Magazine article NotiSur - South American Political and Economic Affairs
Venezuelan President Hugo Chavez consolidated his power base in Oct. 31 state and local elections, with "Chavista" governors taking 20 of 22 states that were up for grabs. The triumph signaled further failure for Chavez's opposition, with opponents of the regime accusing the former paratrooper of building an "electoral dictatorship." Low turnout marked the vote, although international observers said it showed "transparency and technical rigor."
This is the second national vote to take place in Venezuela since August and the second of three elections set for this year. In an August recall referendum against President Chavez, record numbers of Venezuelans turned out to vote to keep the controversial president in power by a wide margin (see NotiSur, 2004-08-20). As if they had exhausted their interest in voting with the August vote, Venezuelans stayed home in numbers almost as great as they turned out on Aug. 15, with abstention rates estimated at over 60%.
At stake in the vote were 337 mayoral seats, along with 249 deputies and 22 regional governors. Nov. 2 reports from the Consejo Nacional Electoral (CNE) said 270 of the mayoral offices went to parties that backed Chavez. The only opposition party that managed to avoid total devastation was the social-democratic Accion Democratica (AD), which obtained 50 mayors' seats, while other opposition parties only took single-digit municipal victories. AD secretary general Henry Ramos predicted that the opposition would continue to lose elections against Chavez as long as their message was directed to the middle class, which is a minority, and they did not try to attract the impoverished majority, which supports "Chavismo."
Hotly contested governors' races in the central states of Carabobo and Yaracuy went to Chavistas after recounts. A Chavez ally also won the farming state of Miranda, which includes a large part of Caracas. A ballot recount showed Chavez's candidate winning in Carabobo, which was split between him and the state's current governor, said Jorge Rodriguez, a CNE director. Retired Gen. Luis Acosta ended up with 51.25% of the vote while Henrique Salas Feo, the incumbent and opponent of Chavez, ended with 48.01%.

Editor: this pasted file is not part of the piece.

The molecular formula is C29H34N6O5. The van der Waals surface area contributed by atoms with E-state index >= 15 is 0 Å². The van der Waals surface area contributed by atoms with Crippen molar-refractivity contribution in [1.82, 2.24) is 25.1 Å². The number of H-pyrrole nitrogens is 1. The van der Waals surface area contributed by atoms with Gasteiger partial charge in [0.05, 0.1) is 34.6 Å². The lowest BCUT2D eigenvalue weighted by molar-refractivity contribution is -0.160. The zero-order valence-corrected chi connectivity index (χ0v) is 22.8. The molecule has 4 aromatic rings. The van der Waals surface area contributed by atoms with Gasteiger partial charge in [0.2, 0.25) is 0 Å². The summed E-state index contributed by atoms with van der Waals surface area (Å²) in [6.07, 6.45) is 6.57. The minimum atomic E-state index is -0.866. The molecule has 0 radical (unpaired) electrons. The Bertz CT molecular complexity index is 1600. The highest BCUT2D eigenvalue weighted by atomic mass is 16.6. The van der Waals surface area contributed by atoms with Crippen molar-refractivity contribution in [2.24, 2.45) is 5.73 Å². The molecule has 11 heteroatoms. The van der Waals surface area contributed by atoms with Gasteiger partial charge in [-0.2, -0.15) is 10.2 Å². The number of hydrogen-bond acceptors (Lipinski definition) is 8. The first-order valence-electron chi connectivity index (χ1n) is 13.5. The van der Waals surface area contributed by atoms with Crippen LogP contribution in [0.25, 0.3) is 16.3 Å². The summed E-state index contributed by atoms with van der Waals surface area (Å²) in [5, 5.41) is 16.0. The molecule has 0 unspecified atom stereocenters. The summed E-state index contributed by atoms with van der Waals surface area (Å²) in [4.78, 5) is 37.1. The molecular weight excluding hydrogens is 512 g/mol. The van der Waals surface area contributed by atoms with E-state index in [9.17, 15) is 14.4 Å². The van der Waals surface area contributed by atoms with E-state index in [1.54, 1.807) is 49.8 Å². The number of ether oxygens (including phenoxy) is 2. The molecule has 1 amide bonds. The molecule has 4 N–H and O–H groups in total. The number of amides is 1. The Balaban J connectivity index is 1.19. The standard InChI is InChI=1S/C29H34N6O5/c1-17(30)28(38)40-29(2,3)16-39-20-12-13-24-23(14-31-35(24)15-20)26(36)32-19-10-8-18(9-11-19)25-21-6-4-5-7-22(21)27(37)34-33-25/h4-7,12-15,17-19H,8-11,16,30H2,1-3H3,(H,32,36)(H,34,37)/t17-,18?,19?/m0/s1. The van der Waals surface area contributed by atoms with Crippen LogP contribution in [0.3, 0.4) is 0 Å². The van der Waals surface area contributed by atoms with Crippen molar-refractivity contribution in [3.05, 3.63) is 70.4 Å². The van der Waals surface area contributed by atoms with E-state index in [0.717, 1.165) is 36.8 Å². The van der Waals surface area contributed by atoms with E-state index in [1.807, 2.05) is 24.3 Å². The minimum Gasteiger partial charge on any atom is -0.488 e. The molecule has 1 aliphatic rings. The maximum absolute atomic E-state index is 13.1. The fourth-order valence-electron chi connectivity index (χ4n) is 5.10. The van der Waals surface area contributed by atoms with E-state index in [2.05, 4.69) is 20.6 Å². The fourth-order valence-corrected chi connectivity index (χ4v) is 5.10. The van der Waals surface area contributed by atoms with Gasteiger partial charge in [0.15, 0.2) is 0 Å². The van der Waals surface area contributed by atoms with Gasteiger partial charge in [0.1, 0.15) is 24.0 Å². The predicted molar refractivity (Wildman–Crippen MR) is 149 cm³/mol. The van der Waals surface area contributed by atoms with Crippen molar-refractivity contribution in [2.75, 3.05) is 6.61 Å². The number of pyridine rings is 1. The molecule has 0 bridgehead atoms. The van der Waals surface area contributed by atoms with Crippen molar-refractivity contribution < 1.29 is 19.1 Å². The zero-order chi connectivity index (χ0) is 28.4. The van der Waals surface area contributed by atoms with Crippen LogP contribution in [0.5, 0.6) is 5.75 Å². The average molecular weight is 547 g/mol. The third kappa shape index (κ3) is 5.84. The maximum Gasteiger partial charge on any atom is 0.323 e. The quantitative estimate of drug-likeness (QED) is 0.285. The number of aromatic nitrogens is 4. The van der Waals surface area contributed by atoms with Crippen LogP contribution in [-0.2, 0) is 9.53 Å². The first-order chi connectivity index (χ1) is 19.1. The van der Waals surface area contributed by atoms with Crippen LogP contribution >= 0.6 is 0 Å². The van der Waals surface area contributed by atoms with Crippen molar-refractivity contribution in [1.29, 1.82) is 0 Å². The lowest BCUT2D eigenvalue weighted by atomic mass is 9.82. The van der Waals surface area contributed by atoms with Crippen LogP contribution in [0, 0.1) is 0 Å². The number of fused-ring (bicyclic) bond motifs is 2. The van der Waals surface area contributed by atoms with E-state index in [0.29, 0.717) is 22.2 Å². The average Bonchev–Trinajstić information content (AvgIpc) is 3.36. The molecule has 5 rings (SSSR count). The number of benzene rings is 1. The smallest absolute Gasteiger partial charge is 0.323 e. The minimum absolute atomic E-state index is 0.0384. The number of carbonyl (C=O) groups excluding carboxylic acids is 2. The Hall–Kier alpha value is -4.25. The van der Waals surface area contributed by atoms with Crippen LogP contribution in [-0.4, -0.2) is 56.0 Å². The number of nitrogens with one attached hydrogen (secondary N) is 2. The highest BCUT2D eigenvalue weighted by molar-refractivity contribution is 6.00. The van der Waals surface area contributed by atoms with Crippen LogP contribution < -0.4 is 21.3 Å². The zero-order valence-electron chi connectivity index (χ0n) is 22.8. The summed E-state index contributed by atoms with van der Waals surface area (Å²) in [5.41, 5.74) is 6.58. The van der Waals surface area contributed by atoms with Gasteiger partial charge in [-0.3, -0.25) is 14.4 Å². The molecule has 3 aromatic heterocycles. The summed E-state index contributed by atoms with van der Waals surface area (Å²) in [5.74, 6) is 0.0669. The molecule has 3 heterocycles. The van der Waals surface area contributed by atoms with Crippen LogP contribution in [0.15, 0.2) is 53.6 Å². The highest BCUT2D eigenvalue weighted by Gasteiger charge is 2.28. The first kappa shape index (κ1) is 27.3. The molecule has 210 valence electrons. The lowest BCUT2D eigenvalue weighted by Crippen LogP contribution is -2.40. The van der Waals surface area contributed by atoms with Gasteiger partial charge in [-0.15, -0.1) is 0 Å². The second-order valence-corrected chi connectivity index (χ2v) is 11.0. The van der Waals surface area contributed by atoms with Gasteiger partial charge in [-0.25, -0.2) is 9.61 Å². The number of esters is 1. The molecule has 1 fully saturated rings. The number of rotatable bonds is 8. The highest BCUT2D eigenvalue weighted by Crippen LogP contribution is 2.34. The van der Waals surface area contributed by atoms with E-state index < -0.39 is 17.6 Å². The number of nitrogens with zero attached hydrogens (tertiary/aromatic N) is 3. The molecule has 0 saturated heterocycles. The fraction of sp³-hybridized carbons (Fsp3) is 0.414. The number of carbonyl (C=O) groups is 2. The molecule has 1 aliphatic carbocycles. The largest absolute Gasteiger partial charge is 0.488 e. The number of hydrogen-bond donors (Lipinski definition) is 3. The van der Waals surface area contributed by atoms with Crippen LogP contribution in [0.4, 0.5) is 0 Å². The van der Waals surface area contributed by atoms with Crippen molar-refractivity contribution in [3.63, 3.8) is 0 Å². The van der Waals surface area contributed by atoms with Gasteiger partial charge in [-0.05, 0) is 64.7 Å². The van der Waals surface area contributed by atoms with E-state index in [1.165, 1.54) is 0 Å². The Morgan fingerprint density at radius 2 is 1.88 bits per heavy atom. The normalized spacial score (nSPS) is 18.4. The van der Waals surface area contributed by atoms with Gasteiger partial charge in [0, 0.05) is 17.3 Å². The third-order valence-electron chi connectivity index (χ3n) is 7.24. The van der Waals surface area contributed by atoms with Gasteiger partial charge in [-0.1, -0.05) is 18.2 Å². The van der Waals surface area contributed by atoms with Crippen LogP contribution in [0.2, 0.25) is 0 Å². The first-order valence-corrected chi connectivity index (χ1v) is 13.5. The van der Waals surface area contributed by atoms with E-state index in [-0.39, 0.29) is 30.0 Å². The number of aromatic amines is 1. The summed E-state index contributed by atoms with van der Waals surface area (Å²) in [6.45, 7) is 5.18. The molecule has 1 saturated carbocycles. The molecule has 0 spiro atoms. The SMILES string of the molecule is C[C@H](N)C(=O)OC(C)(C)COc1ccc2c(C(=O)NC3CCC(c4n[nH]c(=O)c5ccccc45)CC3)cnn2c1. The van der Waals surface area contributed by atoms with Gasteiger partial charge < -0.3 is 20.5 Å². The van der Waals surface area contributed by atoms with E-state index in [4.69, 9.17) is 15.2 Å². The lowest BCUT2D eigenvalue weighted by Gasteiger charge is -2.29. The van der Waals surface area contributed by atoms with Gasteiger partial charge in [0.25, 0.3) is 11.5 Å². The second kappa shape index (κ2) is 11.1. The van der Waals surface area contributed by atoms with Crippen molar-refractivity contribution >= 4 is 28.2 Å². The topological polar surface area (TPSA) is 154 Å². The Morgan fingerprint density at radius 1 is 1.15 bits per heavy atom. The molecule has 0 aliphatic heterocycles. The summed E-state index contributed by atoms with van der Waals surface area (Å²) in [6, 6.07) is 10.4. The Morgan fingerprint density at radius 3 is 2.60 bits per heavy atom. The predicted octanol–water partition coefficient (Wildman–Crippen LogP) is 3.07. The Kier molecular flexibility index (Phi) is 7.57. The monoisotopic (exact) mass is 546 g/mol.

The opposition candidate of Yaracuy accepted defeat, as did Salas, though he insisted that he had been cheated out of his victory.
Chavez had threatened governors who were up for re-election with jail if they lost and refused to leave their post. Military forces took up positions in the seats of government in the states of Yaracuy, Carabobo, and Miranda to prevent violent acts, given the close results of the voting. Interior Minister Jess Chacon said the presence of the military was coordinated with the current governments after there were confrontations in some parts of those states on Nov. 1.
Spanish university professor Jose Asensi, head of a nearly 100-member observation team, ratified the election process, saying it showed "transparency" and "technical rigor." The delegation of observers, which included parliamentarians, academics, and personalities from various countries, approved of the CNE handling of elections. The text read by Asensi said, "The electoral process has offered satisfactory guarantees of reliability and is based on premises that do the utmost to reduce irregularities and faithfully reflect the will of the voters."
This is the second large-scale public rejection of opposition to Chavez in four months, leaving the formerly formidable Coordinadora Democratica (CD) opposition coalition in tatters. AD secretary general Ramos said the sectors of the opposition should outline their own paths because "the Coordinadora Democratica is over" and the unity it was predicated on "was a fetish. …